The Heart of the Dalai Lama

Lilly Greenblatt on the life and legacy of one of the most beloved spiritual leaders of our time.

Lilly Greenblatt
4 June 2024
Photo by Olivier Adam

While he has earned many accolades, ask the Dalai Lama who he is and he’ll offer a modest answer: “I am a simple Buddhist monk, no more, no less.” 

His Holiness’ humility is a testament to his uniqueness as a world leader. Despite his global influence and remarkable list of accomplishments, he views himself as just another member of what he calls our “one human family”—a family he cherishes deeply.

The Dalai Lama guides humanity on a path toward peace, his stewardship extending to the protection of our planet. For people across the globe, of every religious tradition, he serves as a radiant beacon of love and fervent advocate for human rights. His Holiness is a light in the darkness of our world, using his voice to teach that anger, violence, and hatred can only breed more of the same. “My religion is very simple,” he has said. “My religion is kindness.”

“The Dalai Lama knows the pain of his people, of humanity, and of the world. But his smile remains.”

As the spiritual head of Tibet, the Dalai Lama embodies the roles of statesman, theologian, and herald of compassion. He’s the foremost leader of the Gelug, or “Yellow Hat” school of Tibetan Buddhism, which is the most prominent of the four main Tibetan Buddhist schools. Moreover, he’s a unifying spiritual figure for all Tibetans, representing Buddhist values and traditions that go beyond sectarian boundaries. Previously, he was also the political head of Tibet.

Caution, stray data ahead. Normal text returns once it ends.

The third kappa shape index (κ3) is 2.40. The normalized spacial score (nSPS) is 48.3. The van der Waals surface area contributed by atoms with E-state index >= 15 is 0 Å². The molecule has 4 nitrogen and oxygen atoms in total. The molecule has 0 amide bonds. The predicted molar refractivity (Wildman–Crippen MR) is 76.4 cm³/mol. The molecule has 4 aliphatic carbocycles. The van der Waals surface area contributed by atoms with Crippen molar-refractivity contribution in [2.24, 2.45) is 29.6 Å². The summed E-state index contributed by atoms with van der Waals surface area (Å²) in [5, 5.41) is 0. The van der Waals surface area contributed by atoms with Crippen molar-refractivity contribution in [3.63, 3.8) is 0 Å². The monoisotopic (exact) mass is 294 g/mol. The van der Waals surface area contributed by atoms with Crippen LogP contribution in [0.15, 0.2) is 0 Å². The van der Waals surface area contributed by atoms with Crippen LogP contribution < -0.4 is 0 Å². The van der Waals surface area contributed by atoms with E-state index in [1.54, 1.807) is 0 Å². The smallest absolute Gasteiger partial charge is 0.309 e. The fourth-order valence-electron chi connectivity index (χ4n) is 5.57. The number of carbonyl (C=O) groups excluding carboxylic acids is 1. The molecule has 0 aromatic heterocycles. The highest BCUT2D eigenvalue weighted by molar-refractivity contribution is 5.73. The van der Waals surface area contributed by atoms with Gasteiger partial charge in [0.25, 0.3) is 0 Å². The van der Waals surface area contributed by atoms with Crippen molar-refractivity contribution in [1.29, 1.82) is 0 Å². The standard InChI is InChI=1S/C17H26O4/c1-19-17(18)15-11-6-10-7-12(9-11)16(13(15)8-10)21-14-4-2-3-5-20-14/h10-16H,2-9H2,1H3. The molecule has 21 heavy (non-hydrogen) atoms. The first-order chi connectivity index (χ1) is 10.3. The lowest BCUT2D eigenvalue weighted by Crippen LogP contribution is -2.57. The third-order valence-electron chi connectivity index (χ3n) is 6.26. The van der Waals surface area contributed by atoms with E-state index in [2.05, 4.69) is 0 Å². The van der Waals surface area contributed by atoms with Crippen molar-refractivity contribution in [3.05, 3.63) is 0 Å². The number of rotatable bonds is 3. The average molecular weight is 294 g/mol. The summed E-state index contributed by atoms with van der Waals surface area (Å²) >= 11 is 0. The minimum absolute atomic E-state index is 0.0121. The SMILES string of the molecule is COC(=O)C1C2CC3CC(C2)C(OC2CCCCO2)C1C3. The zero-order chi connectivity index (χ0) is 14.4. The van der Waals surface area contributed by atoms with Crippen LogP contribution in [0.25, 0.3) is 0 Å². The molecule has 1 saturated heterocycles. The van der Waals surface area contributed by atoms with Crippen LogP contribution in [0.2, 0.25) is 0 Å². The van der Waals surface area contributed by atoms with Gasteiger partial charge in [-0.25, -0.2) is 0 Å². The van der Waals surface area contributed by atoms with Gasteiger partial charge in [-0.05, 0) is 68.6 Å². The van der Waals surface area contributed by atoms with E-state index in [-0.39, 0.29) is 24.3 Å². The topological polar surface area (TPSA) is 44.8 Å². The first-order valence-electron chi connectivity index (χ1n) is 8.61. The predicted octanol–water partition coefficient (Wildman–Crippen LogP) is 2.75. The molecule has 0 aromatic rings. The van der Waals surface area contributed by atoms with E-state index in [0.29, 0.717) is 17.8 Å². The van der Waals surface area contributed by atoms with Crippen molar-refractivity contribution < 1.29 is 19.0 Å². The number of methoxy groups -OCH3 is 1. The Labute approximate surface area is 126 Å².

The Dalai Lama also has long had a special interest in science, particularly the science of the mind. He helped found the Mind & Life Institute in 1987, a foundation dedicated to integrating science with contemplative practice and wisdom traditions to better understand the mind. For decades now, he’s maintained numerous personal connections and dialogues with a global community of modern scientists and has encouraged the scientific exploration of Buddhist meditation. 

The Dalai Lama regularly dialogues with scientists. He’s always loved science. As a boy, he took toys apart to see how they worked and gazed at the sky through his telescope. Photo by Olivier Adam.

The Dalai Lama we know today is the fourteenth in the succession of Dalai Lamas, a lineage of reincarnated beings considered to be a manifestation of Avalokiteshvara, the bodhisattva of compassion. It’s his inherent compassion that has buoyed him through great adversity, landing him on the world stage and inspiring millions to live happier, kinder, more meaningful lives. 

My earliest memories of the Dalai Lama date back to childhood, seeing glimpses of a man in red and yellow robes on television while my parents watched the morning news. I recall him shaking hands with various dignitaries, crowds of admirers, and the occasional celebrity.

Alongside his robes and signature eyeglasses, His Holiness always wore a smile that emanated what I now recognize as loving-kindness. Though I knew nothing of his role in the world or the teachings I would one day take to heart, the essence of his character was evident in his very being. It wasn’t until I later read the story of his life and teachings that I began to grasp the depth of his compassion and the resilience behind his smile.